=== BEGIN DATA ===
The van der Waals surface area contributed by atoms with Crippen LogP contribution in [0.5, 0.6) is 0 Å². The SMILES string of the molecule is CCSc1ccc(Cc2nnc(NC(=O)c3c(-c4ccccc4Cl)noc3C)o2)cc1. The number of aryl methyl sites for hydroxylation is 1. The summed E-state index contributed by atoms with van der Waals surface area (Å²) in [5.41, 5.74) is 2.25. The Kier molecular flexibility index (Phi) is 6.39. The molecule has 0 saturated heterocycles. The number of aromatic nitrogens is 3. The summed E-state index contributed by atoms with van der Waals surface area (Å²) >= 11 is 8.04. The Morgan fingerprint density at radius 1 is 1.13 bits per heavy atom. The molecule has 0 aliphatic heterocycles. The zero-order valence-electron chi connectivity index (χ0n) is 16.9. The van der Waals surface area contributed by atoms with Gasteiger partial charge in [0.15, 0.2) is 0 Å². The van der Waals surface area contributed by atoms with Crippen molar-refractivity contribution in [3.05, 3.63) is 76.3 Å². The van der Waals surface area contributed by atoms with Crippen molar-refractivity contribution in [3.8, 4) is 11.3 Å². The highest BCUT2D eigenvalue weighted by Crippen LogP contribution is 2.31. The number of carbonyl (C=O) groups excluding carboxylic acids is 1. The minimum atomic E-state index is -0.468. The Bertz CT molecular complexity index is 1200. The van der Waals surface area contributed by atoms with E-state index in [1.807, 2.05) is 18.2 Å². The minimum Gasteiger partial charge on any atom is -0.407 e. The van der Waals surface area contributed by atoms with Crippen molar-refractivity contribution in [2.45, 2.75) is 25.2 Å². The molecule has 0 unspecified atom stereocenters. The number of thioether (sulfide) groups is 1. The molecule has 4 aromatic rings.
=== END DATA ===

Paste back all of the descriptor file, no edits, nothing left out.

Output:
The van der Waals surface area contributed by atoms with Crippen LogP contribution in [0.5, 0.6) is 0 Å². The SMILES string of the molecule is CCSc1ccc(Cc2nnc(NC(=O)c3c(-c4ccccc4Cl)noc3C)o2)cc1. The number of aryl methyl sites for hydroxylation is 1. The summed E-state index contributed by atoms with van der Waals surface area (Å²) in [5.41, 5.74) is 2.25. The Kier molecular flexibility index (Phi) is 6.39. The molecule has 0 saturated heterocycles. The number of aromatic nitrogens is 3. The summed E-state index contributed by atoms with van der Waals surface area (Å²) >= 11 is 8.04. The Morgan fingerprint density at radius 1 is 1.13 bits per heavy atom. The molecule has 0 aliphatic heterocycles. The zero-order valence-electron chi connectivity index (χ0n) is 16.9. The van der Waals surface area contributed by atoms with Gasteiger partial charge in [0.15, 0.2) is 0 Å². The van der Waals surface area contributed by atoms with Crippen molar-refractivity contribution in [3.05, 3.63) is 76.3 Å². The van der Waals surface area contributed by atoms with Crippen molar-refractivity contribution in [3.8, 4) is 11.3 Å². The highest BCUT2D eigenvalue weighted by Crippen LogP contribution is 2.31. The number of carbonyl (C=O) groups excluding carboxylic acids is 1. The minimum atomic E-state index is -0.468. The Bertz CT molecular complexity index is 1200. The van der Waals surface area contributed by atoms with E-state index in [1.807, 2.05) is 18.2 Å². The minimum Gasteiger partial charge on any atom is -0.407 e. The van der Waals surface area contributed by atoms with Crippen molar-refractivity contribution in [2.45, 2.75) is 25.2 Å². The molecule has 0 unspecified atom stereocenters. The number of thioether (sulfide) groups is 1. The molecule has 4 aromatic rings.